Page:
Aerospace is an incredibly exacting industry. Everything from design to manufacturing to maintenance must go exactly as planned to keep planes flying safely, and even when they do, mistakes can happen, leading to tragedy.
Nowhere was this more apparent than with the two recent catastrophic crashes of the Boeing 737 Max 8, one in Indonesia and one in Ethiopia. While initial indications appear to be that the problems originated in the aircraft’s sensors and flight control system, according to a report in The Seattle Times, it is a grim reminder to aerospace industry suppliers that the margin of error in making an aircraft is exceedingly small.
In this issue, Manufacturing Engineering explores how aerospace suppliers are innovating and improving the manufacturing process while continuing to provide that critical margin of safety.
Ed Sinkora’s feature, “Aerospace Machining Solves Challenges Big and Small,” on page 48, explores how traditional subtractive machining is being improved to create parts more efficiently. He notes that aerospace manufacturers have two fundamental conflicts: increasing material removal rates while meeting tighter tolerances. The need for high MRR is obvious for large structural parts, but even small Swiss-turn type parts often need tough machines and tools.
In his feature, “Beyond Niche: Alternative Machining for Aerospace Parts,” on page 58, Kip Hanson explains that alternative manufacturing technologies such as additive manufacturing (AM) and waterjet are making major inroads in aerospace, and the use of composites continues to grow. For example, while polymer AM still has a large role in aerospace, 3D metal printing, particularly powder bed fusion, is growing fast.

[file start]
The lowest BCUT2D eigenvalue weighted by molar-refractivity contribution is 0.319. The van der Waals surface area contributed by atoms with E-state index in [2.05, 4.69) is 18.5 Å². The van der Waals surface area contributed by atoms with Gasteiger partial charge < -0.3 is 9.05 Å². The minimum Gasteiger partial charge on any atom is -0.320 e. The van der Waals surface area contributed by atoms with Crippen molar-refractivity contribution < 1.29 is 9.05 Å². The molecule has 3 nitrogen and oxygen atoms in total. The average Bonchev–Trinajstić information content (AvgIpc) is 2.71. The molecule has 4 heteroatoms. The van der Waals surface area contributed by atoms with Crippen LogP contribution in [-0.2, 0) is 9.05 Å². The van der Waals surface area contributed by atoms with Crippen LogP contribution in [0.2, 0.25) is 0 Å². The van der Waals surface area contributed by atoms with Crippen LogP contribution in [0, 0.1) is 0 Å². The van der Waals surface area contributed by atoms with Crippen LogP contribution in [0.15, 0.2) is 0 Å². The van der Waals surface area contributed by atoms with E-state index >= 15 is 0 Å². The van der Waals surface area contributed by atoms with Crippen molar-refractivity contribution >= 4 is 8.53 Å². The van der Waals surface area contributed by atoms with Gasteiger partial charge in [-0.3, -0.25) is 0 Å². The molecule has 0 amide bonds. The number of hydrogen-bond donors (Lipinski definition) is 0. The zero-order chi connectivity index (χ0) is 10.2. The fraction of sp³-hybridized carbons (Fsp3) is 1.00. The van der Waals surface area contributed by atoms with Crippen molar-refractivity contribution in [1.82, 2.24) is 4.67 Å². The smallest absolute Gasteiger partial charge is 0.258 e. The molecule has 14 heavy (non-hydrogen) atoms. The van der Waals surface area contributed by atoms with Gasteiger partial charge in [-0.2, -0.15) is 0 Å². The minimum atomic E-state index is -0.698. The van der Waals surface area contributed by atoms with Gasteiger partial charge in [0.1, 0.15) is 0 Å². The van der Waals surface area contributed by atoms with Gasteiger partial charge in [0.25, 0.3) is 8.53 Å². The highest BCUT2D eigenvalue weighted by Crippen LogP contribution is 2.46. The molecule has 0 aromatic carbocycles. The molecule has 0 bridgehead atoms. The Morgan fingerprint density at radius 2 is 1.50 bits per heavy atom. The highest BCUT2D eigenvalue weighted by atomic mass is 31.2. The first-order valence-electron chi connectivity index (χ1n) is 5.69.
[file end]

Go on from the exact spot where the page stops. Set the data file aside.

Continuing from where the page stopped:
Another feature, “Aerospace Industry Turns to PVD Coatings,” on page 84, examines the growing use of PVD coating, a strong, nonhazardous, replacement for the environmentally problematic hard chrome in aerospace applications. PVD coatings offer many of the same benefits and, in some cases, are superior to hard chrome.
As for what machine tool to use when making aerospace parts, Bill Malanche of Mitsui Seiki USAInc. provides good advice in his “Viewpoints” column on page 104. The key takeaway is that machine tools must operate for many years the same way they did on day one—and in some cases, that means for several decades!
And last, but certainly not least, check out our coverage of SME’s AeroDef Conference, slated for April 29-May 2 in Long Beach, Calif., on page 90. We preview this highly targeted A&D show, and highlight new products you’ll see there.
AeroDef is a great place to network with other manufacturers and get new ideas. That’s more important than ever because the challenge to maintain precision, reliability, and safety in the skies is vital—as it has always been and ever will be.